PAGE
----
While he has only a few wisps of hair, several people have commented that it looks red. Are we going to have a red-haired, blue-eyed boy? No matter what his hair and eye color, he already has us tightly wrapped around his little finger.
Elliott Hodgins - 9:18am on 3/14/16, 2lbs 4 oz.
One of the most common questions we get about the boys is “where do their names come from?” So, as we’re coming up on their 6-month birthday, it’s confession time. They are not named after other family members. That is generally the first conclusion made by people. Where else would two lesbians come up with boy names after all? Ha ha! In actuality, their names are just ones that we ‘like’ – either from hearing on the street or from a book, tv show, or movie. Those of you who know me (Connie) know that I’m a huge Law and Order SVU fan. Elliott is taken from that show. Another favorite show is Bones, and Hodgins is taken from that show. Two of my favorite male characters on tv. I told Diane that as long as I got to name one boy Elliott Hodgins, I’d be very compromising on the other two, as long as they weren’t obnoxious or something that would get them beat up on the playground. :-)
Elliott had a bit of a rough start. While he came out breathing room air, not requiring oxygen, he still had a long road ahead before he could leave the NICU. The first very scary thing for us moms was that the central line that they put in was placed in the opening where the umbilical cord was attached. Because of this we had to wait 24 hours before we could hold him. The reason for this was that the line needed to be stable. Instructions for holding him the first time included “if you tug on that line even just a little bit your baby could bleed to death”. I’ve never been so scared in my life. The line was eventually removed from the umbilical cord opening and placed in a regular vein. Still scary as it was threaded through his vein and stopped close to his heart, but it was secured to him in a way that made holding him less life threatening from our perspective.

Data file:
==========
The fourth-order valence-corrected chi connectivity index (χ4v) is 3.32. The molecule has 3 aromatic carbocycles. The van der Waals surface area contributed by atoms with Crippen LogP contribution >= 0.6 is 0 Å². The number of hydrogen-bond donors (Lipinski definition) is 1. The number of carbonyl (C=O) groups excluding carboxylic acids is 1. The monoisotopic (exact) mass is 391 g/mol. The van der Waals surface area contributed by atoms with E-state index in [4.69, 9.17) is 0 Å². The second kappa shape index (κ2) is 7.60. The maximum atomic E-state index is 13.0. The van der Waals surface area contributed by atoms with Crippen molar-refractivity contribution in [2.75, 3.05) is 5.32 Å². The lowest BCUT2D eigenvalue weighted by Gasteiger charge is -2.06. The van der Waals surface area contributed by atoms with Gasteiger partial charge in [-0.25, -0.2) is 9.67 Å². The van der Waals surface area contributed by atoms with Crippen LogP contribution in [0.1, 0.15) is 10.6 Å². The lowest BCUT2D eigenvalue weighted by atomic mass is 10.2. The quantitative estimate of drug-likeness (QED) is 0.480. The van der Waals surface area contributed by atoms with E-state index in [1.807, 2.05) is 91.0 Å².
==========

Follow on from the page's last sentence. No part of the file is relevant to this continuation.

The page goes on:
Because he was born at 30 weeks and 6 days, he was too early to have the suck-swallow-breathe skill that would allow him to eat by mouth. As such he was fed through a tube for the first several weeks of his life. At first he was given donor breast milk through the tube, but as Diane’s supply came in he was fed exclusively her breast milk while in the NICU. It wasn’t long after they started feeding him breast milk that he started having trouble with his bowels. He just wasn’t passing the meconium plug that all babies have. So, they stopped feeding him breast milk, and began a regimen to help him get passed this hurdle. Once he cleared that meconium it was back to the good stuff and he was basically considered a “feeder and grower”.
For us this meant long days and nights in the NICU. He passed his hearing test and his initial eye exam. He was a lazy bottle eater and had to be prompted quite a bit during bottle-feeding. There were four big hurdles he had to cross before we got to bring him home. (1) He had to gain enough weight that he could maintain his body temp – this was over 4lbs. (2) He had to take 16 feeds by mouth. This took awhile. We learned that babies this little actually burn calories when they eat. So, we could only work with him for 30 minutes by mouth during a feeding, otherwise he burned more calories than he was getting from his milk. (3) He had to stop having apneic and bradycardic episodes referred to as As and Bs. Apneic episodes are when they drop their breathing rate. Bardycardic is when they drop their heart rate. Premature and even some newborn babies have As and Bs. Most newborns self stimulate so typically parents don’t even know it happens. But, premature infants sometimes drop their rates so low without recovering themselves that they require stimulation to pick up the rhythms. The boys had to go 5 days in a row with no As and Bs that required stimulation. (4) He had to pass his car seat test. This meant sitting strapped in his car seat for twice the amount of time it would take us to drive home, without having any As or Bs that required stimulation while he was in it.
Obviously he is a rock star! He left Cardinal Glennon NICU on Sunday, May 1st and has continued to amaze us every day. He is our boy that does things at his own pace. So, while he was the last one to smile socially, he has the sweetest little smile – especially when he gets his tongue involved. He loves to sit in the chair in the picture above and rock himself. He learned pretty quickly how to do that by kicking his legs. Also he is our night owl – and by that I mean we try to get him sleeping in his crib by 9-10pm…which is several hours after his brothers. We think he considers it his only child time and wants to hang with his mommas. He has mastered the skill of rolling from front to back and is so close to making it from back to front. If he could only figure out how to get that pesky arm out of his way he’d be in business. Currently one of his favorite pass times is to flirt with his friend Noelle. He is crushing on her, but her husband doesn’t seem to feel threatened. (chuckle)
We are excited to continue getting to know this little human.